• Was a time a while back when I tentatively posted a couple of what I consider
      to be keepers on the net – in short order they were scooped up, one appearing
      on eBay and the other as some sort of advertising photo in a slavic country.
      I also don’t like the fact that when you read those end user agreements internet
      entities believe they have the right to use whatever you post.
      I began photography for a single reason after being encouraged to do so in an
      effort to document indigenous people and the day to day conditions of rez and
      urban community life.
      That remains my primary focus, one I have maintained for a number of years
      though an evolution has taken place that encompasses other facets.
      I dragged my feet for a time related to the book because I thought it was
      pretentious of me to think I could “author” one.
      I’m not in this to make and post eye candy, garner attention, make a living,
      or become a “recognized” talent – I pound nails for a living and that’s good
      enough for me.
      But I haven’t a problem with any who do and enjoy a good photo as well the
      next person.
      You might interpret my position as selfish, and maybe it is, but not on a
      personal level, selfish in that I want our people to have what they need,
      and though I can’t fill every need I intend to do what I can.
      Every bit of gear I own I either bartered work for, saved my lunch, snack,
      and soda or juice money, was a closet find, or picked up used in second hand
      stores, flea, markets, or pawn shops.
      Now it has been suggested that I produce a video to accompany the “coffee
      table book” as a sort of a precursor or follow up – since I’m not a videographer
      I wasn’t keen on the idea or what I thought would be the expense.
      But the situation has changed and I now have an unsolicited ”backer” or “patron”
      if your prefer who retired some years ago from a major media network who is a
      photographer and videographer and been a friend of mine for some time.
      I’m not one eager to accept gifts, never have been, but after much discussion
      and a fair amount of cajoling by those near and dear to me I have accepted the
      fact that in this instance the means will indeed justify the end.
      The gifts come with the understanding that at some point my construction skills
      will be needed and that will serve as recompense.
      If you want to see the keepers purchase a copy of the book when it is released
      and know that every cent of profit will be going to indigenous causes.
      In the interim I’ll post a non keeper here and there but that will be the extent
      of it and call it what it you will as the needs are many and I haven’t the resources
      to offer as others may have.

  1. know you rez know your heart and know you wont keep a penny or
    give a shit about attention. know to your going to get plenty when
    people see what you can do.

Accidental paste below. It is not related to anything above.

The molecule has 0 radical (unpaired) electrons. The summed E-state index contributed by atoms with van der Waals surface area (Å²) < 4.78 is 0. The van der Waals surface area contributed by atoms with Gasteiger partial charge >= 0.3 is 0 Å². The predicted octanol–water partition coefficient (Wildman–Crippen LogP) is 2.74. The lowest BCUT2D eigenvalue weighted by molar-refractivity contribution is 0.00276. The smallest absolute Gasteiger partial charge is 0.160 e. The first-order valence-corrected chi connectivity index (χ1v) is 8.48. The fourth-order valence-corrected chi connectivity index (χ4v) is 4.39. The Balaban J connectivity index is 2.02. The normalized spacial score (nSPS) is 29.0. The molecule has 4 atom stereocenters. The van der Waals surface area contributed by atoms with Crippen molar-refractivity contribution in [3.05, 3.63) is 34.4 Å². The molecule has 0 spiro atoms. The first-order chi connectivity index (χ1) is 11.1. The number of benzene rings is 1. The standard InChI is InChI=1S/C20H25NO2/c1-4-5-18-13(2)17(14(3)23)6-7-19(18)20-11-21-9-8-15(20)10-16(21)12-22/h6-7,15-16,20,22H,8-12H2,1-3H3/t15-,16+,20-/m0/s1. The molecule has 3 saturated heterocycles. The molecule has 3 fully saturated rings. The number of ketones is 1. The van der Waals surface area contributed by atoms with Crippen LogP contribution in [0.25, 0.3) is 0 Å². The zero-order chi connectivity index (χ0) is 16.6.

Delores says tahnks for the tips and they make a big difference, says
    to tell you to she got that lens you said and loves it.

    • All I want is to add something to the narrative and help our people
      if I can.
      Glad the tips worked out well and she’s liking the Sigma 60mm. In
      an earlier email this evening she said she got it used at a good
      price and wants to find the 30mm and 19mm also – figured once she
      saw the IQ that would be the way of it and good she’s learning manual
      As luck would have it I have two copies of the 30mm and happy to
      send her one – don’t want anything for it, only ask if the opportunity
      arises to pay it forward however she can.

  2. Since I’m probably stirring the pot I might as well add
    the following:

    For those who pursue photography as a profession it
    is an honorable endeavor that can enlighten, inform,
    inspire, entertain, and be a catalyst for action.
    And yet photography isn’t a life or death proposition,
    above all it should be enjoyable and satisfying, it
    also inspite of human nature shouldn’t be viewed as
    a competition when it comes to ability or gear.
    The only competition should be against oneself, an ongoing
    effort to improve.
    Photography isn’t some secret society with a secret handshake,
    there’s no oath to take, no metaphysical origins, it’s nobodies
    personal domain, it didn’t originate during the times of the
    pharaohs or their relationship with “aliens” who helped them
    construct the pyramids, nor did the “Atlanteans” hold the sacred
    Photography as we know it is a blink of the eye in history predated
    by every symbolic or artistic representation ever etched on a boulder
    or painted on a cave wall – maybe we should all chill a little and take
    that into consideration, not be so eager to jump on the “latest” must
    have, take ourselves so seriously, or hang on and accept every review
    as gospel and avoid doing the math ourselves bearing in mind that
    there is no perfect lens and opinions are subjective.
    We should all be willing to share what we know, ask questions, and be
    willing to learn.
    We should also remember those must haves be they a lens or anything
    related we pursued to then divest ourselves of at a later date to pursue
    the next must have that assuredly would not only win friends and influence
    people but geometrically vault the user to the front of the line as well.
    If we cannot master the existing equipment we have moving on isn’t
    to going to change that – practice and discipline will.

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